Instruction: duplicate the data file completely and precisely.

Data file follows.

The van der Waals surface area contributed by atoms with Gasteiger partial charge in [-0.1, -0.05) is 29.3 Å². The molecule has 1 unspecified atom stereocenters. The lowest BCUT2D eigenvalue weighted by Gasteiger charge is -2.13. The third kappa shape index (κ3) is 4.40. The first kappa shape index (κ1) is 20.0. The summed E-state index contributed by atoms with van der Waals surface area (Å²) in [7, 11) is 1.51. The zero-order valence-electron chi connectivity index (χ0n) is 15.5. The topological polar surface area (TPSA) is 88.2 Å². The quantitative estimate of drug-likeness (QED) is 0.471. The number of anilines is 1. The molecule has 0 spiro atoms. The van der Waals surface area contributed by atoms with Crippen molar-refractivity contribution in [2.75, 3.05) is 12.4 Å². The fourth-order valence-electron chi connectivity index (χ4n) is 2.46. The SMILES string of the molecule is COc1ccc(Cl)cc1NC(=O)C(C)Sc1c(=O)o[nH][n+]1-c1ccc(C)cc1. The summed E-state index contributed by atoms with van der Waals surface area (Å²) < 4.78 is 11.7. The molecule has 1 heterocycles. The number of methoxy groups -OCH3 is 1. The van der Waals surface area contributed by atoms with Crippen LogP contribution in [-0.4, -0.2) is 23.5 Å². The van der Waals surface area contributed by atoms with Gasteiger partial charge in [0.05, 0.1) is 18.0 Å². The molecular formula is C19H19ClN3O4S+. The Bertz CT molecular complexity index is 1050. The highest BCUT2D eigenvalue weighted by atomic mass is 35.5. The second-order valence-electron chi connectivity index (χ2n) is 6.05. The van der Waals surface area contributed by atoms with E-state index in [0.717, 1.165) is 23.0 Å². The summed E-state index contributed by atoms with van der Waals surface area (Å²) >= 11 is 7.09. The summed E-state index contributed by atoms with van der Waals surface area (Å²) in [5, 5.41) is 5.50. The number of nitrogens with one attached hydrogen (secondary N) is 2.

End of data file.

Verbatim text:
The van der Waals surface area contributed by atoms with Gasteiger partial charge in [-0.1, -0.05) is 29.3 Å². The molecule has 1 unspecified atom stereocenters. The lowest BCUT2D eigenvalue weighted by Gasteiger charge is -2.13. The third kappa shape index (κ3) is 4.40. The first kappa shape index (κ1) is 20.0. The summed E-state index contributed by atoms with van der Waals surface area (Å²) in [7, 11) is 1.51. The zero-order valence-electron chi connectivity index (χ0n) is 15.5. The topological polar surface area (TPSA) is 88.2 Å². The quantitative estimate of drug-likeness (QED) is 0.471. The number of anilines is 1. The molecule has 0 spiro atoms. The van der Waals surface area contributed by atoms with Crippen molar-refractivity contribution in [2.75, 3.05) is 12.4 Å². The fourth-order valence-electron chi connectivity index (χ4n) is 2.46. The SMILES string of the molecule is COc1ccc(Cl)cc1NC(=O)C(C)Sc1c(=O)o[nH][n+]1-c1ccc(C)cc1. The summed E-state index contributed by atoms with van der Waals surface area (Å²) < 4.78 is 11.7. The molecule has 1 heterocycles. The number of methoxy groups -OCH3 is 1. The van der Waals surface area contributed by atoms with Crippen LogP contribution in [-0.4, -0.2) is 23.5 Å². The van der Waals surface area contributed by atoms with Gasteiger partial charge in [0.05, 0.1) is 18.0 Å². The molecular formula is C19H19ClN3O4S+. The Bertz CT molecular complexity index is 1050. The highest BCUT2D eigenvalue weighted by atomic mass is 35.5. The second-order valence-electron chi connectivity index (χ2n) is 6.05. The van der Waals surface area contributed by atoms with E-state index in [0.717, 1.165) is 23.0 Å². The summed E-state index contributed by atoms with van der Waals surface area (Å²) >= 11 is 7.09. The summed E-state index contributed by atoms with van der Waals surface area (Å²) in [5, 5.41) is 5.50. The number of nitrogens with one attached hydrogen (secondary N) is 2.